A message of good news

   The Gospel of Christ is a message of good news — happy, thrilling and rejoicing news. Why do we sometimes forget this? Why do we overlook His promises? Of all the people on the face of the earth, we in God's Church have a chance to become someday His children, literally speaking. Isn't this a good enough reason to make us overlook our problems, set our eye on the sublime goal and bounce with joy?
   Paul wrote: "For I reckon that the sufferings of this present time are not worthy to be compared with the glory which shall be revealed in us" (Romans 8:18). He assures us that there is no condemnation in us if we are in Christ (verse 1). Read carefully the whole chapter. It contains the most encouraging promises you have ever dreamed of hearing!
   As a member of God's Church, you have received "the spirit of sonship." You are an heir of God — a joint-heir with Christ!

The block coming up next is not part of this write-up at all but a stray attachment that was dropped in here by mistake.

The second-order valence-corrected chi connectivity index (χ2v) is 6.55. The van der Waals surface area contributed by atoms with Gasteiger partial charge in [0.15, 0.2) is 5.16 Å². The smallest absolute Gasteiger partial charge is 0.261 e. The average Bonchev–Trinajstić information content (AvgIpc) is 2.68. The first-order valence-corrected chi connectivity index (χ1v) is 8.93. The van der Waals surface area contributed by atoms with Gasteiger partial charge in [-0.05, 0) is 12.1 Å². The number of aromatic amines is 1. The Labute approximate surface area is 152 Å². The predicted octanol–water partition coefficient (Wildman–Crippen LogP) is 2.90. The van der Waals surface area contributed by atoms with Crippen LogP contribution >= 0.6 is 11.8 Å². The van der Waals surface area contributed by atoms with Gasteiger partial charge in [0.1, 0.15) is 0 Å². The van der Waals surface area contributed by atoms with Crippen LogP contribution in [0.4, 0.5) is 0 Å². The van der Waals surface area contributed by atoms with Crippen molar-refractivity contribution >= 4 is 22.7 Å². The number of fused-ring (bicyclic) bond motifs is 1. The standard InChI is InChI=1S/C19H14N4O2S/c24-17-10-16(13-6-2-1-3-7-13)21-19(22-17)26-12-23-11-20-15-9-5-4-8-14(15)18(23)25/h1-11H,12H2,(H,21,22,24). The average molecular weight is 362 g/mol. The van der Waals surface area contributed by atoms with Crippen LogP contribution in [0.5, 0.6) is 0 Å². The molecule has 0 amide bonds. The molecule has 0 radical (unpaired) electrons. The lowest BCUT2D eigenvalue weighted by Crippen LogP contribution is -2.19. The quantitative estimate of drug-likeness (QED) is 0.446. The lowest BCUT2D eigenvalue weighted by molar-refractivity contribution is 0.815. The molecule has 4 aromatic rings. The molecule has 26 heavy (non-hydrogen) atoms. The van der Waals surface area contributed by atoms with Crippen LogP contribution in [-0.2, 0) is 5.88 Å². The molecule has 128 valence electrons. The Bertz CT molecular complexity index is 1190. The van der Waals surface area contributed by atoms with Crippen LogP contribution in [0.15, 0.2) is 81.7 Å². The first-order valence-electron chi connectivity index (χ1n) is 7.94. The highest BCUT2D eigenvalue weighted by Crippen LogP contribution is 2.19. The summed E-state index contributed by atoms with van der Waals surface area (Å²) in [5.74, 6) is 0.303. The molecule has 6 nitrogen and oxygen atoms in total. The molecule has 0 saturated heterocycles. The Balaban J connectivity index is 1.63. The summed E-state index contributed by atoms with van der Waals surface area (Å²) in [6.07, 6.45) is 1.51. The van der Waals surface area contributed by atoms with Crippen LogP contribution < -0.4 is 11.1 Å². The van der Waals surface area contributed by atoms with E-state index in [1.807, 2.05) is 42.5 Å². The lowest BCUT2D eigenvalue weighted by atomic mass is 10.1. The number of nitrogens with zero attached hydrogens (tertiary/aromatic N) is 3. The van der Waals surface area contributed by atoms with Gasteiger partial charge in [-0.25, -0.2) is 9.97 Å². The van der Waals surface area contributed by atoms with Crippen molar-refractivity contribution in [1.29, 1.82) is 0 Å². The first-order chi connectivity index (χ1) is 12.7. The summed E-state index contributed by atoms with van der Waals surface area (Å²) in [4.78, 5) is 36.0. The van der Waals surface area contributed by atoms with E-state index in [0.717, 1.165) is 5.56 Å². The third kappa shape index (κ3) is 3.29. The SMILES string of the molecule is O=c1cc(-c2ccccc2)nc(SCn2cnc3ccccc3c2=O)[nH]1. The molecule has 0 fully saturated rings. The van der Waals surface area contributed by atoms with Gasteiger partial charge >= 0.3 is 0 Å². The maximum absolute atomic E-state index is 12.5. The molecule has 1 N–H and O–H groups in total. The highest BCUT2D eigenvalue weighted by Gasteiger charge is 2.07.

Doesn't this really fill your mind with joy? Imagine! The whole creation is waiting eagerly for you to become a spiritual son of God! Can't you be joyful when you realize that Christ hears you and makes intercession for you when you pray to God? (verse 26).
   Do you have the right to complain when you know that all things work together for your good? God tells you that nothing can separate you from His love for you. Nothing, absolutely nothing! Neither distress nor persecution, nor famine, nor poverty can have power over you. "Nay, in all these things we are more than conquerors through him that loved us" (verse 37).
   Why then do you sometimes let depression or discouragement pull you down? Whatever your problems, difficulties or trials, they are only temporary. What really counts is what's ahead — and what's ahead surpasses by far all of your expectations!
   As Christians, we are bearers of a special passport with which to enter God's Kingdom. It reads: "The bearer of this passport is a begotten child of God. He expresses love, joy, peace, patience, gentleness, goodness, faith, meekness, temperance."
   In all circumstances, whether favorable or not, we must show this passport and prove that we truly are its legitimate bearers — that we do have these fruits.
   We are spiritual members of God's Family in the making. We have His nature, His Spirit, His joy — here and now.
   That's why we don't have the right not to be happy! We must radiate joy!

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Good News MagazineMarch 1979VOL. XXVI, NO. 3USPS 969-640